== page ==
The presence of Easter was felt in one area of the downtown Johnson City community Saturday night, as members of many local churches gathered at St. John’s Episcopal Church for the Great Vigil of Easter.
More than 100 people from churches including St. John’s Episcopal, Our Savior Lutheran Church, Watauga Avenue Presbyterian, Hopwood Christian at Milligan College, Cherokee United Methodist, Holy Resurrection Orthodox Christian and Saint Thomas Episcopal in Elizabethton, filtered into the church gathering area, picking up a candle and a program before the start of the service.
The Rev. Dr. Hal Hutchison of St. John’s Episcopal said the Saturday night vigil is an ancient tradition of Christians gathering the night before to celebrate the resurrection of Jesus Christ.
He said during the traditional vigil celebration, lessons and passages from the Old Testament are read, as well as baptisms of new Christians.
At 8 p.m., those in attendance filed out of the church to circle around a fire that was lit and blessed, representing the new life Jesus brought about through resurrection.
From the fire, church members and vigil participants lit their individual candles and entered the church sanctuary to the chant of the Exsultet, an ancient hymn praising the resurrection.
St. John’s parishioner Deb Paessler, said community events, like the vigil, is something church members look forward to.
“It’s not often that we really get to do something and have the community in our building and it’s really wonderful to pull everybody together. We’d really like to see more of that happen,” she said.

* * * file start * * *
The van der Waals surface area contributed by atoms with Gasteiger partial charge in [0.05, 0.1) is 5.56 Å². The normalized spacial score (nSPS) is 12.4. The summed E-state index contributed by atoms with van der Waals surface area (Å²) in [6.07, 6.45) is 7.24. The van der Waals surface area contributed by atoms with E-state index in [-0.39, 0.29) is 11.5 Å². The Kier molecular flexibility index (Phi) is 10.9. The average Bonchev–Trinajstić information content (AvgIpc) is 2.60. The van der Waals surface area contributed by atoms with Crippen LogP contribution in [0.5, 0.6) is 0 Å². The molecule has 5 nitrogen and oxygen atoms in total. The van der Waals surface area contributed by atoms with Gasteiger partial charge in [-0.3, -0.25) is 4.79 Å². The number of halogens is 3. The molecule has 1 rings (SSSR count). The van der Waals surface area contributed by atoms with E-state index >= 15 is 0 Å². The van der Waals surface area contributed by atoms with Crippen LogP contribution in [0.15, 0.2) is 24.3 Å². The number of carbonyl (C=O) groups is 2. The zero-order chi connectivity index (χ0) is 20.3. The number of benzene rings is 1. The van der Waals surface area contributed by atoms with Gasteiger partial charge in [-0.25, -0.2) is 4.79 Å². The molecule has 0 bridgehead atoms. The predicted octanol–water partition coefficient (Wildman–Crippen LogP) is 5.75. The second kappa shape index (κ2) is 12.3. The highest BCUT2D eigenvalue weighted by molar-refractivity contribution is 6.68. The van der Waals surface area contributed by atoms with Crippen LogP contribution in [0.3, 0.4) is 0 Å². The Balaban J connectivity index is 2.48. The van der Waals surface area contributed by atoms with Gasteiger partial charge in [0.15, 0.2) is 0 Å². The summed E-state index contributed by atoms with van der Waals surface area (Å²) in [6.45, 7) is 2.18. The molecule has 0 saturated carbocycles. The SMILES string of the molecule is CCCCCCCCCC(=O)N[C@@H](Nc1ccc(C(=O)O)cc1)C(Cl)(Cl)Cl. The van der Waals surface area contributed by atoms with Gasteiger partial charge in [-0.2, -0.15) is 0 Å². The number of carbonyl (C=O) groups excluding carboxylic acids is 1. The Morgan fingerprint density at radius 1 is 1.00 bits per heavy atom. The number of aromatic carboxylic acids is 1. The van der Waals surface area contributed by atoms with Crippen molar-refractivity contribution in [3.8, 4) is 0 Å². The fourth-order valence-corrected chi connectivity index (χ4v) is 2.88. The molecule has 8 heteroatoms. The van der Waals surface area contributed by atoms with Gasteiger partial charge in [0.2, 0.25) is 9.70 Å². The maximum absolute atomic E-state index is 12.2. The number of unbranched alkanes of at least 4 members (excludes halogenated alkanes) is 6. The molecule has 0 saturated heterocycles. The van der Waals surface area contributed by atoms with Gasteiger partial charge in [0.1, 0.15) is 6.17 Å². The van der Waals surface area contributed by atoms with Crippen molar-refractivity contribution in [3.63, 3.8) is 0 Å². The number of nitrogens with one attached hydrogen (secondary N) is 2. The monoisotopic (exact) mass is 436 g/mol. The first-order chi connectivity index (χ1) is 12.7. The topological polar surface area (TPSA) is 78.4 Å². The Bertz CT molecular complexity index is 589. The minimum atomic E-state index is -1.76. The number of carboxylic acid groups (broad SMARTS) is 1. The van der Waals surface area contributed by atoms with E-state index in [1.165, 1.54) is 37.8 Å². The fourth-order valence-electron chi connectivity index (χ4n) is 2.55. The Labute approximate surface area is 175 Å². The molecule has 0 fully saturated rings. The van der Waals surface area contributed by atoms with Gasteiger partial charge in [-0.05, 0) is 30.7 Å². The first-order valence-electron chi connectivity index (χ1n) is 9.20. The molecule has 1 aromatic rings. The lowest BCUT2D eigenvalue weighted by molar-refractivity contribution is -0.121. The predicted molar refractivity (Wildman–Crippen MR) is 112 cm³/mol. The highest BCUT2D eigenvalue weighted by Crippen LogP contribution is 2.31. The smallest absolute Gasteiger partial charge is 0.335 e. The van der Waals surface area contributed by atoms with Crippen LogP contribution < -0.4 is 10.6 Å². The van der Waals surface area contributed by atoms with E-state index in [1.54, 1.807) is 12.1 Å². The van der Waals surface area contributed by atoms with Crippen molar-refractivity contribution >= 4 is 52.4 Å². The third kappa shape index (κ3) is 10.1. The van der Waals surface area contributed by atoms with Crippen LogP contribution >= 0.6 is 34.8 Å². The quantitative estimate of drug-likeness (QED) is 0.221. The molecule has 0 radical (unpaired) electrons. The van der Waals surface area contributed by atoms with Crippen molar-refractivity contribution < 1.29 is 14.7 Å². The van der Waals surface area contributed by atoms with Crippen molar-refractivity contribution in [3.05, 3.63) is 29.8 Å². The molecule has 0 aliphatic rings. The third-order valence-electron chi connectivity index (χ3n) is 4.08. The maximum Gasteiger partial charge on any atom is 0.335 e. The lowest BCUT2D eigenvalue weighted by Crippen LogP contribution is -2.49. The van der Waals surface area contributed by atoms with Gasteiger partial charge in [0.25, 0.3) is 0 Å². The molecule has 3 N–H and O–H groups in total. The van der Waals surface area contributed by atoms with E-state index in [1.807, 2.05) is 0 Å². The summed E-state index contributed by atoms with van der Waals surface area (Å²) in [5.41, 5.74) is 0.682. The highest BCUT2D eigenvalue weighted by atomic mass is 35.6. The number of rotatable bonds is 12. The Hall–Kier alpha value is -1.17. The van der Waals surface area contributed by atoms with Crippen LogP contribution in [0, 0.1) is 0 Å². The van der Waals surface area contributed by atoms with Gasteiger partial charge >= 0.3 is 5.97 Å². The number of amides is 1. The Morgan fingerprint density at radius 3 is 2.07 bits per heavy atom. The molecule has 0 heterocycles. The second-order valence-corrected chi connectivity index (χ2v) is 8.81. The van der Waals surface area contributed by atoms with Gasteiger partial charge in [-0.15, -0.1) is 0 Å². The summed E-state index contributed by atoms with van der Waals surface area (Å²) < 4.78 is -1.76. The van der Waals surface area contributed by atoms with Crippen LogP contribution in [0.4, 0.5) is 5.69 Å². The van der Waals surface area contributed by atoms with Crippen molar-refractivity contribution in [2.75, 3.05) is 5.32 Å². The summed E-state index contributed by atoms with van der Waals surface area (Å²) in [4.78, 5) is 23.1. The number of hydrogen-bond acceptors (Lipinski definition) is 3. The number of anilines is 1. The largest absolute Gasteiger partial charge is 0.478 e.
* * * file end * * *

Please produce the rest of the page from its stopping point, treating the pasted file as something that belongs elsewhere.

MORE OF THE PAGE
Paessler said in the past, vigils have varied in size and community involvement.
“Sometimes it’s just us and our parish and sometimes it’s other churches as well, but the more we get in the more beautiful the experience can be. It’s such a wonderful time and to be able to cross all those interfaith lines is lovely,” she said.
During the vigil, participants listened to nine lessons from the Old Testament, witnessed two baptisms and celebrated the Holy Eucharist.
Hutchison said the money taken up during the offering would be given to Interfaith Hospitality Network of Greater Johnson City.
He said while each participating church has their special way of celebrating Easter Sunday, he said Saturday night’s vigil was an opportunity for the churches to participate in something unique and ancient together.
“I think there’s a real sense of even though we’re scattered and divided by some theologies and practices and traditions, we’re still ... together as members of the greater body of Christ, with our various gifts and things we bring to the world in His name,” Hutchison said. “It connects us with the ancient church and ... cross boundaries in the modern church, too.”